The Great Gatsby
How we cite our quotes:
It made no difference to me. Dishonesty in a woman is a thing you never blame deeply – I was casually sorry, and then I forgot. It was on that same house party that we had a curious conversation about driving a car. It started because she passed so close to some workmen that our fender flicked a button on one man's coat. (3.159)
Women. Just remember to lower your expectations and you'll never be disappointed, right?
"Yes," he said after a moment, "but of course I'll say I was. You see, when we left New York she was very nervous and she thought it would steady her to drive – and this woman rushed out at us just as we were passing a car coming the other way. It all happened in a minute, but it seemed to me that she wanted to speak to us, thought we were somebody she knew. Well, first Daisy turned away from the woman toward the other car, and then she lost her nerve and turned back. The second my hand reached the wheel I felt the shock – it must have killed her instantly." (7.396-398)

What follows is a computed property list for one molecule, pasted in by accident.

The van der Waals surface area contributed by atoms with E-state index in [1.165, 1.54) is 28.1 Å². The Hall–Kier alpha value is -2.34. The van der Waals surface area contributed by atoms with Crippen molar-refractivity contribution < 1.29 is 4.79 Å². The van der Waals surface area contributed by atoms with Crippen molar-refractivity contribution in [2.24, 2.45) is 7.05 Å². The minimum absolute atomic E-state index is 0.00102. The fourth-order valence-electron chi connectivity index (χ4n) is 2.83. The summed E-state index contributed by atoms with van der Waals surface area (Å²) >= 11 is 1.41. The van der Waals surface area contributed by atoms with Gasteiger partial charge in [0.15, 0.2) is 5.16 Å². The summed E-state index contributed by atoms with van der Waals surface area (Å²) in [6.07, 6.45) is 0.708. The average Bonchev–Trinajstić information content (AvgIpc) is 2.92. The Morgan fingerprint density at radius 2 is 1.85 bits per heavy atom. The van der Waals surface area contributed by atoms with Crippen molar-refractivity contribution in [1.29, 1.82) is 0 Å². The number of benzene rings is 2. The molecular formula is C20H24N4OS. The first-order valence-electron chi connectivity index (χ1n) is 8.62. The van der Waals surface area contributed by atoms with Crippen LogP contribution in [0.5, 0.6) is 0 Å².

Gatsby immediately says that he'll take the blame. This is chivalry at work—great, right? Well, maybe, until you realize that it means women never having to take responsibility for their actions, and never having to grow up. Personally, we'll take the responsibility.
Through this twilight universe Daisy began to move again with the season; suddenly she was again keeping half a dozen dates a day with half a dozen men, and drowsing asleep at dawn with the beads and chiffon of an evening dress tangled among dying orchids on the floor beside her bed. And all the time something within her was crying for a decision. She wanted her life shaped now, immediately – and the decision must be made by some force – of love, of money, of unquestionable practicality – that was close at hand. (8.19)
You get the feeling that Fitzgerald thinks that women are fundamentally incapable of making up their minds, and so they have to have some dude do it for them. In that way, The Great Gatsby is really about the fight between Gatsby and Tom: whose vision of America is going to win?